"I think it is a superb balance to train and study. If you are a full-time athlete there is a temptation to train too hard and then you could damage yourself or get bored. Working and being a sportsman is far harder because it is hard to get the enthusiasm to train in the evening."

Mr Davies believes that higher education and sports training now form the perfect symbiotic relationship. When he started university in the 1960s, there was only one degree on offer to young athletes wanting to pursue both their sporting and their academic development, so he had little choice but to become a physical education teacher.

Since then, Mr Davies has watched the academic landscape of sport studies change beyond all recognition. Today, students can take their pick from an overwhelming choice of sports-related careers, ranging from recreational management to sports promotion, from physiotherapy to coaching or commentating.

"The leisure industry has become the fifth largest in the country, and this has led to a huge increase in the number of sports-related careers.

"Everyone is interested in health and fitness, and people are more aware of the value of sport in their lives. It gives people a sense of purpose and leads to social integration. Even the government has realised what sport can do for disadvantaged people."

The arrival of sport in the national consciousness is credited to the explosion in leisure centres and health clubs over the past 30 years. This, in turn, has had a great effect on university courses.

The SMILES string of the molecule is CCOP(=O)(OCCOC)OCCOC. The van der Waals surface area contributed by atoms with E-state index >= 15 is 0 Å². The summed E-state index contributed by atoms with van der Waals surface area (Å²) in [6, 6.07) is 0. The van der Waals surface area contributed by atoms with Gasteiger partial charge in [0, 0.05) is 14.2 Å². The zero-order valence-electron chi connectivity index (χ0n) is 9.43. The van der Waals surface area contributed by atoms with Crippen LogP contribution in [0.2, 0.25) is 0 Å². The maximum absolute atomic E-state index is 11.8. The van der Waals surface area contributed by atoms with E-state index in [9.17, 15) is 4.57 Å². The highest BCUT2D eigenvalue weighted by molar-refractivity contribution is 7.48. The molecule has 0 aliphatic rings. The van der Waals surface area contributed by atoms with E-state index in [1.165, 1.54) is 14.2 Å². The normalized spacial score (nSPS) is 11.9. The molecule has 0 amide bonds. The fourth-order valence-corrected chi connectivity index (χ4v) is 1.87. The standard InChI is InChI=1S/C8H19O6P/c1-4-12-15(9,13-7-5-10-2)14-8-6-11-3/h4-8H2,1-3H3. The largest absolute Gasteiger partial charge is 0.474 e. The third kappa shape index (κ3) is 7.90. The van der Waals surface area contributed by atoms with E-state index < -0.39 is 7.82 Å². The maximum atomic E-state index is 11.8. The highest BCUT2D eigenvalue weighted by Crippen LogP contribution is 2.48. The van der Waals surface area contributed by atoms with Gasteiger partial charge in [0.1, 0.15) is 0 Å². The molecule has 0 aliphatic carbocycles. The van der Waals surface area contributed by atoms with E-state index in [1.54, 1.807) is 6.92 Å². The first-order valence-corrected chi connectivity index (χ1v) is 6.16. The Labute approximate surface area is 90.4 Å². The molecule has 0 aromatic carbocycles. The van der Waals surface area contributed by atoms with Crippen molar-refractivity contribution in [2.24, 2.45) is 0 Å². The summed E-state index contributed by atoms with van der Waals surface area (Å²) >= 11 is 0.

UWIC offers BSc Hons in sports coaching, sports development, sports and physical education, and sports and exercise science. "I would advise a prospective student to follow their interest, whether it be engineering or chemistry, but I do think that there is an advantage for athletes who study sport. To be a good sprinter you don't really need to know about sprinting, but it helps to understand muscle structure and psychology as this allows you to analyse your performance."

Sport has finally become a respectable subject on the university curriculum alongside the likes of chemistry and business studies, according to Mr Davies. "Physical education has always struggled alongside academic subjects, but now it has come into its own. It really is on a par with any other degree."

Mr Davies believes that universities are heading in the right direction in their bid to produce top sportsmen and women. But they need to do more. "They need to involve the top coaches with the most talented people. They need to increase flexibility within degree courses, and there has to be a certain amount of usage of the facilities by only the most promising rather than the whole community.

"The 1980s was a brilliant decade for Britain, with Sebastian Coe and Steve Ovett representing us. But at the end of that era, the British Athletic Federation became insolvent, and we lost all our top names. Now, however, we have realised that for young athletes to develop, they need to be given money for coaching and training, and it looks as though there are some good new athletes coming through again."